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Book a flight to Bahrain with Qatar Airways and you could be enjoying the friendliness and relaxing atmosphere of island life at its best. Translated, Bahrain means ‘two seas’ and this kingdom is practically defined by its relationship with the seas that surround it. The waters are so shallow that the inhabitants often ‘reclaim’ land that was once lost to them. Manama, the Bahrain Financial Harbour, is built on such land in a peculiar reversal of tide against turf.
Although it is quite modern in appearance, Bahrain has a long and illustrious history, dating back to the ancient Dilmun civilization. The Romans, Persians, Babylonians and Assyrians have all left their marks here, evident in the unique architecture and the complex flavours in the local cuisine.
If you’re taking children on your trip to Bahrain, the Al-Areen Wildlife Park is well worth visiting. An expansive park, it gives families the chance to explore at their leisure and see some of Bahrain’s indigenous species in the wild. Originally, it was created to house rare Arabian animals, such as the Oryx, Adax and Reem Gazelle – all of which still live there.
However, if you’d rather soak up some culture, take a trip to the Bahrain National Museum, a waterfront building where the waves come up to the windows! Here, you’ll find fascinating and informative displays on the country and its history, including artefacts from the Dilmun people. After that, you might consider following it up with a visit to the A’Ali Burial Grounds. These are very much an attraction in their own right, but a trip to the National Museum beforehand will help you appreciate their significance.
For many visitors, a trip to Bahrain simply wouldn’t be complete without a visit to the Al-Fatih Mosque. Capable of holding over 7,000 worshippers, it is built on reclaimed land and serves as a perfect way to further your understanding of Islam.
Bahrain is well established as a financial centre in the 21st Century. However, as recently as 100 years ago, its economy depended almost entirely on pearl diving. What was once a dangerous profession has been turned into a safe pastime for tourists, who use the latest scuba equipment to scour the seabed for oysters.
However, if that sounds a bit too challenging, you might want to visit some of the many art galleries in Bahrain, such as the Al Riwaq Art Space and the Bin Matar House. Alternatively, you can get an adrenaline fix and still remain seated by paying a visit to the Bahrain Grand Prix, held in Sakhir. This is a world-class event that is much enjoyed by the locals as much as visitors – although you’ll need to book your tickets in advance.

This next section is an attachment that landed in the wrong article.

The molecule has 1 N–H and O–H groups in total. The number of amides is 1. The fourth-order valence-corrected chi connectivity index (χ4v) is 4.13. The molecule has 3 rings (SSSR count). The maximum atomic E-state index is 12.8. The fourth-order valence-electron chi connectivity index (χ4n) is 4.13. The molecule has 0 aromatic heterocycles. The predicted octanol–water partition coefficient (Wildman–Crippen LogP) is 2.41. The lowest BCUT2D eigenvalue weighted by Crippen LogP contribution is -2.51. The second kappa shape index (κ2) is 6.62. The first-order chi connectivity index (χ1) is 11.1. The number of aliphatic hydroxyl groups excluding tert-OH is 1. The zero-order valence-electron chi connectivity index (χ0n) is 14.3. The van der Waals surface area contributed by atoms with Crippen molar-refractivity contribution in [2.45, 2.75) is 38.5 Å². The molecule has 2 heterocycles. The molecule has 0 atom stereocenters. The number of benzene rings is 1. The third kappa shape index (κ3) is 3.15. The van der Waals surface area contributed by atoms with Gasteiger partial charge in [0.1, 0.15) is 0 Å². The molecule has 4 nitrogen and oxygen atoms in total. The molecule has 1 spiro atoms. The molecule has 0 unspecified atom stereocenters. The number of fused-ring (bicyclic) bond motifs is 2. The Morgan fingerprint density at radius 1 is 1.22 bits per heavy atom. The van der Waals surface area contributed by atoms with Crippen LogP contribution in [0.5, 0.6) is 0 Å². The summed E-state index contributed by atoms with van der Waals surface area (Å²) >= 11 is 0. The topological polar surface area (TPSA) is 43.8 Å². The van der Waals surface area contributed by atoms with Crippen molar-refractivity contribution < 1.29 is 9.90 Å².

Food is an integral part of Bahrain’s culture and meals can go on for hours. No trip to Bahrain can be truly complete without sampling the local coffee. Far from being the thick tar people think it’s going to be, Bahrain’s coffee is a peculiarly refreshing drink. However, once you’ve had enough, remember to shake your cup from side to side or you might find it fills up again…
Bahraini food varies wildly from rustic street food to formal fine dining. If you want to eat like the locals, then hunt out street vendors in the market places, where you can sample dishes such as shawarma – particularly from the shawarma stands behind the Gulf Hotel.
Your trip to Bahrain should include the local delicacies such as Qoozi, a delicious mix of grilled lamb stuffed with rice, onions, spices and boiled eggs. One of the most common accompaniments with every meal is the traditional flatbread known as khubz, which is often served with a fish sauce called mahyawa.
When you think of a trip to Bahrain, you probably envisage labyrinthine souks, heady with the smell of coffee and brimming with vendors. This is certainly one side of shopping in the kingdom. Visit Manama and you’ll find spice traders, and tailors ready to rustle you up a handmade suit on the spot. However, Bahrain is also home to some of the most expansive shopping centres in the area, such as the malls in Seef, where you can buy designer kaftans and luxurious Persian carpets.
If you have children with you, make sure to visit Muharraq, where you’ll find an astonishing array of traditional sweets.
Flights to Bahrain will arrive in Bahrain International Airport, about 7kms north of Manama. There are plenty of taxis and car-hire services, although the distance to where you’re staying is likely to be minimal.
Visa restrictions for entry into the country will depend on your country of origin, length of stay and whether your trip is for business or pleasure. So before you fly to Bahrain please check the visa and passport requirements.
Currency: Bahraini Dinar (BHD)
Voltage: 230 V 50 Hz
Plugs: Type G
Language: Arabic / English
International dialing code: +973